ILLINOIS APPELLATE COURT SECOND DISTRICT, SECOND DIVISION.
SEPTEMBER 16, 1957.
PEOPLE OF STATE OF ILLINOIS, PLAINTIFF-DEFENDANT IN ERROR,
JOHN C. LENIHAN, DEFENDANT-PLAINTIFF IN ERROR.
Writ of Error to County Court of Lee county; the Hon. GROVER
W. GEHANT, Judge, presiding. Judgment affirmed and remanded with
JUSTICE WRIGHT DELIVERED THE OPINION OF THE COURT.
Plaintiff in error, John C. Lenihan, hereinafter called the defendant, prosecutes this writ of error to review a judgment of the county court of Lee county. In the county court, defendant was charged with the offense of operating a motor vehicle upon a public highway while under the influence of intoxicating liquor as defined in section 47 of the Uniform Traffic Act. (Ill. Rev. Stat. 1955, chap. 95 1/2, par. 144.) The jury returned the following verdict: "We, the Jury, find the defendant, John C. Lenihan, guilty of the offense of driving a motor vehicle while under the influence of intoxicating liquor on the 23rd day of June, A.D., 1956, in manner and form as charged in the information, and we fix his punishment at a fine of $400."
The defendant assigns as error the following: 1. That he did not receive a fair trial because the state's attorney was permitted to argue and comment to the jury upon the failure of the defendant to call a witness, 2. That there is not sufficient evidence to support the verdict of the jury, and, 3. The jury improperly fixed the penalty instead of the trial judge fixing the penalty.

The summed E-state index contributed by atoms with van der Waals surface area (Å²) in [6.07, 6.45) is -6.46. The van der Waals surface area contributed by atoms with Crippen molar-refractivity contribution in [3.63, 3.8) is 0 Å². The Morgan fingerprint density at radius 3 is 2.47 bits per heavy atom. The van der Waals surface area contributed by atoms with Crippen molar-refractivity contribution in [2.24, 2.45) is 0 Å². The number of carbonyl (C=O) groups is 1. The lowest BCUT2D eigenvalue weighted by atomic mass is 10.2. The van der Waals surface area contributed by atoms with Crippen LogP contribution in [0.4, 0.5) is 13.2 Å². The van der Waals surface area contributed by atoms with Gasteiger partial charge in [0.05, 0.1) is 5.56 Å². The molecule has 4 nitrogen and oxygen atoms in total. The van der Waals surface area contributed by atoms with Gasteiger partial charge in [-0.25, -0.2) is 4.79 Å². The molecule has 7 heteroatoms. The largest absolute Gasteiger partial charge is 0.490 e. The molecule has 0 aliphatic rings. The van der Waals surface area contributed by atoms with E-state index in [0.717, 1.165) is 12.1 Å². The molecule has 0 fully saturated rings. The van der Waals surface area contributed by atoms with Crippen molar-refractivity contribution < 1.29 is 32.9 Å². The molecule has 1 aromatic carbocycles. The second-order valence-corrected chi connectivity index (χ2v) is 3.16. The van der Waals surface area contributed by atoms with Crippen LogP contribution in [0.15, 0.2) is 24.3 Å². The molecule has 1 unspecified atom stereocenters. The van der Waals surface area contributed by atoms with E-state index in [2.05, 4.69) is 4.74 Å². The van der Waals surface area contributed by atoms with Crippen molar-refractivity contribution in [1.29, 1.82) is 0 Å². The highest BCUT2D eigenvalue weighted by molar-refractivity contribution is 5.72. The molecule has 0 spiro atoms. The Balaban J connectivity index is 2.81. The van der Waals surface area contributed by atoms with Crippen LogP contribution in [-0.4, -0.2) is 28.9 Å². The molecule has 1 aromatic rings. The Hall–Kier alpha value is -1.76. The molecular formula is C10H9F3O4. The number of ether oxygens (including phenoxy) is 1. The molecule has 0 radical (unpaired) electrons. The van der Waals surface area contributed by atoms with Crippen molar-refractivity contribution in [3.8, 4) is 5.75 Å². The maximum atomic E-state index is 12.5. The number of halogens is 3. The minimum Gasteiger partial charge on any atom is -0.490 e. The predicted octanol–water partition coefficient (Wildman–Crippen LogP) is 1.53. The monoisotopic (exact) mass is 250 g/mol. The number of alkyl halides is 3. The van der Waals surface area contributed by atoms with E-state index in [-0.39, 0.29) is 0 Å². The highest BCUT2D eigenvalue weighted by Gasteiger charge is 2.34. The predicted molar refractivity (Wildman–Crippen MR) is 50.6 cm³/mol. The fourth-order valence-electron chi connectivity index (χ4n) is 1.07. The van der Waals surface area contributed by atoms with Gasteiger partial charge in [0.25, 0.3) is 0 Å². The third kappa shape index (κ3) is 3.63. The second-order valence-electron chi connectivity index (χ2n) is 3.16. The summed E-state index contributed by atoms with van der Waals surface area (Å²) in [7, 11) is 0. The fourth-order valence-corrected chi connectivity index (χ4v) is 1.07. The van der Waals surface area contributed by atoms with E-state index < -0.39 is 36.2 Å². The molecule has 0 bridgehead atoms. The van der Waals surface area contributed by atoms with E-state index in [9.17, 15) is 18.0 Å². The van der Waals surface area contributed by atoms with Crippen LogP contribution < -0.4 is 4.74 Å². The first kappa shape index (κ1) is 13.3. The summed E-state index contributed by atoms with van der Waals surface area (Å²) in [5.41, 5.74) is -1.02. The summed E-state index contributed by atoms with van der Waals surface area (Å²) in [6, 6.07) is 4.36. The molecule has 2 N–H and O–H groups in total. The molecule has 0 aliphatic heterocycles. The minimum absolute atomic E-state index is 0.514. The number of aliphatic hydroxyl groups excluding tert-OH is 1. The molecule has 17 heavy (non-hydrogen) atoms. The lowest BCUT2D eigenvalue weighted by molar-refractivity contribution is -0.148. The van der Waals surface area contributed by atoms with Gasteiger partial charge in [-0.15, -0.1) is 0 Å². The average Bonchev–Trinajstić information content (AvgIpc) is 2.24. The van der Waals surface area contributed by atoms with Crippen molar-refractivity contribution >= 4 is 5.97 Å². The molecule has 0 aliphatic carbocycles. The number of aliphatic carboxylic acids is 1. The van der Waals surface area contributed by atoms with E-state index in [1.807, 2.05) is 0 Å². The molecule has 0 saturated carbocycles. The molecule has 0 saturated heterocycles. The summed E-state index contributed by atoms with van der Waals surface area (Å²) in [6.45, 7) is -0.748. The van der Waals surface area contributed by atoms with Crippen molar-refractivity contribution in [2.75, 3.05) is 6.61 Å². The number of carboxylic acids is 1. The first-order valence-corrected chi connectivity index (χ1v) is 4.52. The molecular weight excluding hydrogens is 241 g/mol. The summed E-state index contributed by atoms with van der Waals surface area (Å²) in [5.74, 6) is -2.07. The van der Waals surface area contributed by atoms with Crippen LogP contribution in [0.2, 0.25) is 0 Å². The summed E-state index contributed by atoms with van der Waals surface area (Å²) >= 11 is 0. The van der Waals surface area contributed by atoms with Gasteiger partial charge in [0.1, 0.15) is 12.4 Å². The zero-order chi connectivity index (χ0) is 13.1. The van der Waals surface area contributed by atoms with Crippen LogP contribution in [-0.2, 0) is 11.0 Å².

Defendant contends he did not receive a fair trial because the state's attorney was permitted to argue and comment to the jury upon the failure of the defendant to call a witness. The exact statement complained of is not in the abstract of the record or in the record before us. The defendant cites People v. Rubin, 366 Ill. 195, 7 N.E.2d 890; People v. Munday, 280 Ill. 32, 117 N.E. 286. In both the Rubin and Munday cases such statements were held to be error and this is the rule and a correct statement of the law. However, in the instant case we believe the evidence before us justifies a different conclusion.
The defendant was arrested at approximately 1:15 a.m. He accounted, by witnesses, for his actions to 12:15 a.m. No witnesses except the defendant testified concerning his activities from 12:15 a.m. until approximately 1:00 a.m. Defendant testified that after 12:15 a.m. his janitor wanted some spray to spray the flies in defendant's tavern and that he, the defendant, drove home and returned with the spray and a pump attachment. The janitor tried to work it and it did not work. The defendant got it working for the janitor and by this time it was close to 1:00 a.m. This evidence was all on direct examination of the defendant. On cross examination the defendant stated the name of the janitor, that the janitor cleaned every Friday and Saturday and was present on the night in question. By this testimony it is reasonable to assume defendant tried to prove his activities and the fact he was not drinking during this particular period. The activity with the janitor was injected into the case by the defense.
Where the defendant injects into a case his activities with a potential witness during a particular period of time ostensibly for the purpose of proving his innocence of the crime charged, his failure to produce such witness is a proper subject of comment upon the part of the state. People v. Swift, 319 Ill. 359, 150 N.E. 263. The remark of the state's attorney in the instant case does not come within the rule referred to in the Rubin case, supra, and Munday case, supra.